The Great Ocean Road
As we left Warrnambool the next morning we passed by the weekly farmers market which was a mix between a food and flea market. It was quite delightful as mainly old couples were either selling half of their household or self-made bakery. As you can imagine we were more interested in the latter. So we bought some ANZAC cookies, eggs and some soap.
Stocked up with goods we were ready to discover one of Australia’s highlights “The Great Ocean Road” which is winding it’s why along the south coast (aha) of Victoria. To the great liking of Kevin he found right at the start of the Great Ocean Road a side street called Ziegler Parade which for sure had to be investigated and photographed (you see his excitement in the picture below). So in case you are ever in the region, have a look at the first road turning right before the cheese factory and you will find Ziegler Parade. By the way, no need to stop at the cheese factory shop and museum it isn’t much of a visit.
Soon we hit the coast with its many impressive limestone cliffs. The great thing about the Great Ocean Road is that every few kilometers there is a lookout or a natural attraction you can stop at and so we stopped at least ten times this day. The Grotto, the London Bridge (a natural stone bridge which collapsed in 1990 and left two astonished tourist on the newly created island) and the Arch are only a few attractions we stopped by. If we say attraction we basically mean impressive cliffs and rock formations against which the mighty waves are smashing every few seconds. If you want to see them you need to hurry up as erosion will eventually make them disappear – on the bright side this normally takes a few ten thousand years.
The small town of Port Campbell was our stop for the night and fish and chips was our dinner.
The next day was dedicated to more coastal attractions like the Loch Ard Gorge. It was just amazing to cruise along the coast and enjoy the sea and the watch the blue waves smashing against the coast line. Life of a traveler really is quite good one has to admit.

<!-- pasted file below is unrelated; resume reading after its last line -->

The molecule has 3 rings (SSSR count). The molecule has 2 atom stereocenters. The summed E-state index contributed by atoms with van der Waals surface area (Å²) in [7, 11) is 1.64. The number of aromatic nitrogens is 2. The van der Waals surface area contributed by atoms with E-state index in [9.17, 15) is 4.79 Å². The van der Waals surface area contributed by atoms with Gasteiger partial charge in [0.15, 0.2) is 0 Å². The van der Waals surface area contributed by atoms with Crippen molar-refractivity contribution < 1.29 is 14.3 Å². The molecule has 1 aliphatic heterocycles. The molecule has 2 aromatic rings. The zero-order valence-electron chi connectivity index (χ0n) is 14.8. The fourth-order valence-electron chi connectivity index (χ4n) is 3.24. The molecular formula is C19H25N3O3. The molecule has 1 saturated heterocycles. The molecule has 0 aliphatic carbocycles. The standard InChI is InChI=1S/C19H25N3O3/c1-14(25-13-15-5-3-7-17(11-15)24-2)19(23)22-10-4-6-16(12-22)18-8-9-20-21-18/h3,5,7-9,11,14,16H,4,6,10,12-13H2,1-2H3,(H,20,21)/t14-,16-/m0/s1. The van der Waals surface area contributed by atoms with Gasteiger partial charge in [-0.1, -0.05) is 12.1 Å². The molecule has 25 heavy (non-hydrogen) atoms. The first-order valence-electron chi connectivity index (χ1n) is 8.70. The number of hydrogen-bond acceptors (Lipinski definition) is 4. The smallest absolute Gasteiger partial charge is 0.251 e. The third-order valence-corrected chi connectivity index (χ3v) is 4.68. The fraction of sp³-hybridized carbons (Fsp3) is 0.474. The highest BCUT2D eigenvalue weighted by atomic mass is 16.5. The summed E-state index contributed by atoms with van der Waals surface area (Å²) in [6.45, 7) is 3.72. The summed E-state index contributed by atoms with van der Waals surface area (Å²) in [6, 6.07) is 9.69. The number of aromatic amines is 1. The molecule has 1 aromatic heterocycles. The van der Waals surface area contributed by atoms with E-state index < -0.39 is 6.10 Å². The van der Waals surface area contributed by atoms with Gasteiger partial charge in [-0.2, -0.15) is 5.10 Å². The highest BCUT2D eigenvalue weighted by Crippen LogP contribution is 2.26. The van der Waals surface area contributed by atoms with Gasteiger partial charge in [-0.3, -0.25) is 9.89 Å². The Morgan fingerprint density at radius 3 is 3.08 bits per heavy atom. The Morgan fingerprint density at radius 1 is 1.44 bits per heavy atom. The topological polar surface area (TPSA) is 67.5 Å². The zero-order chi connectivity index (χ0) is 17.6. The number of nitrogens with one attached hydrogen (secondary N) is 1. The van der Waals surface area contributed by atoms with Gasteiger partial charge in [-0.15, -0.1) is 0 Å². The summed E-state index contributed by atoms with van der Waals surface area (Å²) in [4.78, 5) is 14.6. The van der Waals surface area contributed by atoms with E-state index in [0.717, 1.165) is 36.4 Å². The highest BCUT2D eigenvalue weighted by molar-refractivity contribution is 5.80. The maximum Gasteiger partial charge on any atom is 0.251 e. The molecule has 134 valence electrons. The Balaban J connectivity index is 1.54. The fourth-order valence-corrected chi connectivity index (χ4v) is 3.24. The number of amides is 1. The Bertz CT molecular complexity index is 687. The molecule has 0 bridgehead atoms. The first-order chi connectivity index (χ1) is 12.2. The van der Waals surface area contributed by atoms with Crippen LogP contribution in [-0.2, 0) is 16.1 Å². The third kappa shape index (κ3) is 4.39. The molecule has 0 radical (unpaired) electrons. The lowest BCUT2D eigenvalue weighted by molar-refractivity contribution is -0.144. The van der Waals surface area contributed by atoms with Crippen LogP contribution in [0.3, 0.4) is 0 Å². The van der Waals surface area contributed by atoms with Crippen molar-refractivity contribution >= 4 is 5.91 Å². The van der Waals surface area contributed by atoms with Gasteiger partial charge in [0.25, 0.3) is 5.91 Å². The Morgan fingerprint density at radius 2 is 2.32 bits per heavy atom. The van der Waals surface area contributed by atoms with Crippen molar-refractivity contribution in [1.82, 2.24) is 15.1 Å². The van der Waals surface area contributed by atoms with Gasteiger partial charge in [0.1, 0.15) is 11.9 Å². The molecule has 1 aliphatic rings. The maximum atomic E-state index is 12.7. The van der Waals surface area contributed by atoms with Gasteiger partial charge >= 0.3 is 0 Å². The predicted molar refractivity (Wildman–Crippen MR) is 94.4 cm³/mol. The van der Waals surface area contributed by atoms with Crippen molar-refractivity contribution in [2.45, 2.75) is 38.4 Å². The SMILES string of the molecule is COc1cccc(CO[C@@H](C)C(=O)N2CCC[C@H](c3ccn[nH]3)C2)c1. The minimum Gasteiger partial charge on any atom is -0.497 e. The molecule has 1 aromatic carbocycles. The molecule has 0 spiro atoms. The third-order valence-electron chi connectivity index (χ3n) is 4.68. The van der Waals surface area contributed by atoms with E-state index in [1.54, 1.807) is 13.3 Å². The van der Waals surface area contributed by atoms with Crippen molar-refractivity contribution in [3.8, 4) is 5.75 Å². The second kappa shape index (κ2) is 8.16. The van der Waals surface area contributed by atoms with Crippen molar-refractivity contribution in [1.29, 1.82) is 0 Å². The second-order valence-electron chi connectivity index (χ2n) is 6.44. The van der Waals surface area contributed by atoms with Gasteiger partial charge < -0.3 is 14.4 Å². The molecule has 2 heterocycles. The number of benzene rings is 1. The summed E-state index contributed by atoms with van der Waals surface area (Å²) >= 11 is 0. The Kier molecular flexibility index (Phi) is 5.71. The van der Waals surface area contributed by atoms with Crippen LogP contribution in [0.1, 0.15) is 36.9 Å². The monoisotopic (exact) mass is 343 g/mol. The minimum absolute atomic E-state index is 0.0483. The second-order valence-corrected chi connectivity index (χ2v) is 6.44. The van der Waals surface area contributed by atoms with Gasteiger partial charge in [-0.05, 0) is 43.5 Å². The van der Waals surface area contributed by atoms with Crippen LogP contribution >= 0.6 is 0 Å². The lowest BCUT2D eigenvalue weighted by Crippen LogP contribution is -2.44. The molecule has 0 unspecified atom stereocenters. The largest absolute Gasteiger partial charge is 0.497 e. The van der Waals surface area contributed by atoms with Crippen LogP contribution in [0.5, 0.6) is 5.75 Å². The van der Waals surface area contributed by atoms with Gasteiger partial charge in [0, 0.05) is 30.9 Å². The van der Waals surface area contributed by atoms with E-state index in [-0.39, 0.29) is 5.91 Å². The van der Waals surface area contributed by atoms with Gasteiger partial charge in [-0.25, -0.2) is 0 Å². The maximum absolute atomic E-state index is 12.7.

In the afternoon we visited what is probably the best known attraction of the Great Ocean Road namely The Twelve Apostles. Interestingly this rock formation never consisted of twelve rocks but rather ten or nine and were by the time we visited decimated to only seven. Nevertheless they are impressive and worth the boatload of picture we had taken (see below). The Gibson Steps led us to the nearby beach which offers a different view of the Apostles.
On our way along the coast we stopped at Melba Gully for a short walk to the rain forest. The super green and dense forest was full of ferns and offered quite a contrast to the more barren forests we had seen so far.
A bit later we called it a day at Apollo Bay a small town with a long beach which invited us to an evening walk.
As we continued the next morning the cliffs became less step and more gentle. Not only the landscape had changed but so had the weather. Clouds were low hanging and it was even drizzling from time to time. As so often this change in weather also changed the atmosphere of the landscape and surroundings.
We first missed Kenneth River as it was not more than a side road of the main road. The main (and probably the only) attraction of the town is its lane along which koalas and king parrots are lined up. The wild parrots were so used to all the tourist and their food that they gladly landed on the arms and even heads of the tourists. This was almost as interesting to watch as the animals themselves. As it was quite cold on that morning the koalas (which are nocturnal animals and sleep away 18 hours of each day) were exceptionally active and we had the opportunity to watch them eating and lingering around which was quite cool.
The next two stops consisted of walks to waterfalls and the second one even had a monumental big leech in its pond (the kind of leech you see in horror movies). Later on we had a lunch stop at Lorne which apparently is full of day-trippers from Melbourne on the weekends.
We spent the night in Geelong which some would probably already call a suburb of Melbourne (although it’s still a good 70 km away from the city).